I'd guess the description of human values is probably shorter than a gigabyte of information or something; AI can learn what they are; but they're not simple enough for us to easily specify them as an optimization target- see The Hidden Complexity of Wishes.

current language models are already very capable of morally evaluating complex actions that a superintelligence might be capable of

They're capable of evaluating the consequences presented to them- but not more capable than humans. That said, 

  • subhuman LLMs won't be capable of evaluating plans generated by superhuman AIs, just like humans wouldn't be able to, as seeing all consequences of actions requires intelligence and not just understanding what humans would say;
  • there are failure modes I'd expect to be obvious to the authors of the post. I invite the reader to think about what happens if we automatically evaluate plans generated by superhuman AIs using current LLMs and then launch plans that our current LLMs look at and say, "this looks good".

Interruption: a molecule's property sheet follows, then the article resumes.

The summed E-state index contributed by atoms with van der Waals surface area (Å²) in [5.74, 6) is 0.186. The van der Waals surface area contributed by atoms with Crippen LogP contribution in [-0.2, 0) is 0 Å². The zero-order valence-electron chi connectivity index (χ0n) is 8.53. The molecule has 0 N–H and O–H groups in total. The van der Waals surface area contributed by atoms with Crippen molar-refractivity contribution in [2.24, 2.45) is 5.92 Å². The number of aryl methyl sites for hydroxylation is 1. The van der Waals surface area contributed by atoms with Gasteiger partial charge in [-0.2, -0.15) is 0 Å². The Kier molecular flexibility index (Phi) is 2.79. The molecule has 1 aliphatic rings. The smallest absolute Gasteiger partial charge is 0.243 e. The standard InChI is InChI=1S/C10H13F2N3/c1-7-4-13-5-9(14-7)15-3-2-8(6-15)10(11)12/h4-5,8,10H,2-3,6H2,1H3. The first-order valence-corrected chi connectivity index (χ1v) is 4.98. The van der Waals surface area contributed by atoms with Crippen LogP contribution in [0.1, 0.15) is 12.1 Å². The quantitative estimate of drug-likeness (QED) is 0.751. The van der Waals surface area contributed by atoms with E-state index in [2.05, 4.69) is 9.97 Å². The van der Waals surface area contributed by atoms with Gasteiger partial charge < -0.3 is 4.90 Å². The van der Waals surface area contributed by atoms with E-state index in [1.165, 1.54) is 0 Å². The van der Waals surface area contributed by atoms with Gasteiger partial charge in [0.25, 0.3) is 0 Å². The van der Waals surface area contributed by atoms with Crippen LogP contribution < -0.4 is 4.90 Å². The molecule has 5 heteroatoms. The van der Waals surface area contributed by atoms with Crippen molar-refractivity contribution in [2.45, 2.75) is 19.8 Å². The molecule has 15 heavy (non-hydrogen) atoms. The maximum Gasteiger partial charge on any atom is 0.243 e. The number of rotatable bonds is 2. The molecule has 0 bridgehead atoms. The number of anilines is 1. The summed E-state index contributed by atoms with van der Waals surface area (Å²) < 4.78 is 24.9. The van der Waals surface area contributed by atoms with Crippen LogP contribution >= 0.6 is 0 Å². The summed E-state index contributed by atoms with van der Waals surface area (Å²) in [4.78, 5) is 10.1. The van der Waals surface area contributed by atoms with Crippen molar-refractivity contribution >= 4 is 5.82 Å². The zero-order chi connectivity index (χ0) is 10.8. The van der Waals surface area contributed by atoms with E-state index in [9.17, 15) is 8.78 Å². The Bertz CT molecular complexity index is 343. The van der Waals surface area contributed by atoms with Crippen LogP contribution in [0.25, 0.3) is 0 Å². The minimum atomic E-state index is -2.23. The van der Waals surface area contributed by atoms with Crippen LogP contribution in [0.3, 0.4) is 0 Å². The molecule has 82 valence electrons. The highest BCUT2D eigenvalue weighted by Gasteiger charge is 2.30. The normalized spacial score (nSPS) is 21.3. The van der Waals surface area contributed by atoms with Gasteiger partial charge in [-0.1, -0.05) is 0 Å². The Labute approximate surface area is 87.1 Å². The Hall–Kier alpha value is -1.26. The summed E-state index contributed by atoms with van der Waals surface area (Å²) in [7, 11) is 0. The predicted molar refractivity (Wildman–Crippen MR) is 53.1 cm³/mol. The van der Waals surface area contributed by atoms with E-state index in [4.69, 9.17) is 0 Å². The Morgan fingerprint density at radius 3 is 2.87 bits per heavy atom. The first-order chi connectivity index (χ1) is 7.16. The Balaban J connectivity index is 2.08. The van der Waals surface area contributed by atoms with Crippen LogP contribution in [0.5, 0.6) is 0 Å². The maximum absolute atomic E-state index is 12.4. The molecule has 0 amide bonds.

Conclusion

There are many reasons to expect that AIs will be easy to control and easy to align with human values

Unfortunately, in this post, I have not seen evidence that superintelligent AIs will be easy to control or align with human values. If a neural network implements a superhuman AI agent that wants something different from what we want, the post has not presented any evidence for thinking we'd be able to keep control over the future despite the impact of what this agent does, or to change it to implement a superhuman AI agent aligned with human values in the CEV sense, or even just to notice that something is wrong with the agent until it's too late.

While we directly optimize the weights of our AI systems to get rewards, and changes in human brains in response to rewards are less clear and transparent, we do not know how to use it to make a superintelligent AI want something we'd wish it wanted.

  1. ^

    Future AIs will exhibit emotions and desires in ways that deserve serious ethical consideration